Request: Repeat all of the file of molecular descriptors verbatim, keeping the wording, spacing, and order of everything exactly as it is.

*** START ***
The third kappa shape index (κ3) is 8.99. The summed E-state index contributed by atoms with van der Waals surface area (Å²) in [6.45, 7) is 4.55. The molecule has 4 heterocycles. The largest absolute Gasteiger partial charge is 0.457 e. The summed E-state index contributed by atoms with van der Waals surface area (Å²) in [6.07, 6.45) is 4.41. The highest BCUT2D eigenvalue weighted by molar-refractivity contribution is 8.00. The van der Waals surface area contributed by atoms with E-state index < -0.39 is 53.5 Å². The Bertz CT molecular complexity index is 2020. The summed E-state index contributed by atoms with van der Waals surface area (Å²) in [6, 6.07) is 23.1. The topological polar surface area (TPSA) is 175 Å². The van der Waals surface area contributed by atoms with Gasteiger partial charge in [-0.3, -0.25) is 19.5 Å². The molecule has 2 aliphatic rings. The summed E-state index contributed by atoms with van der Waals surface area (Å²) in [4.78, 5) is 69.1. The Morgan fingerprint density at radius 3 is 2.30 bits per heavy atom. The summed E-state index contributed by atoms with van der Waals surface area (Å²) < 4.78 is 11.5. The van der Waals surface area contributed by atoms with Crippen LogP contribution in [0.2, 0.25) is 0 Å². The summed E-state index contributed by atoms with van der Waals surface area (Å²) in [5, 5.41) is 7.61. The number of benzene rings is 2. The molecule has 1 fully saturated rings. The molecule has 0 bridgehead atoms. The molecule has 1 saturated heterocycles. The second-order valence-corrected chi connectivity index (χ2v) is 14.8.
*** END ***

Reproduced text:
The third kappa shape index (κ3) is 8.99. The summed E-state index contributed by atoms with van der Waals surface area (Å²) in [6.45, 7) is 4.55. The molecule has 4 heterocycles. The largest absolute Gasteiger partial charge is 0.457 e. The summed E-state index contributed by atoms with van der Waals surface area (Å²) in [6.07, 6.45) is 4.41. The highest BCUT2D eigenvalue weighted by molar-refractivity contribution is 8.00. The van der Waals surface area contributed by atoms with E-state index < -0.39 is 53.5 Å². The Bertz CT molecular complexity index is 2020. The summed E-state index contributed by atoms with van der Waals surface area (Å²) in [6, 6.07) is 23.1. The topological polar surface area (TPSA) is 175 Å². The van der Waals surface area contributed by atoms with Gasteiger partial charge in [-0.3, -0.25) is 19.5 Å². The molecule has 2 aliphatic rings. The summed E-state index contributed by atoms with van der Waals surface area (Å²) in [4.78, 5) is 69.1. The Morgan fingerprint density at radius 3 is 2.30 bits per heavy atom. The summed E-state index contributed by atoms with van der Waals surface area (Å²) < 4.78 is 11.5. The van der Waals surface area contributed by atoms with Crippen LogP contribution in [0.2, 0.25) is 0 Å². The summed E-state index contributed by atoms with van der Waals surface area (Å²) in [5, 5.41) is 7.61. The number of benzene rings is 2. The molecule has 1 fully saturated rings. The molecule has 0 bridgehead atoms. The molecule has 1 saturated heterocycles. The second-order valence-corrected chi connectivity index (χ2v) is 14.8.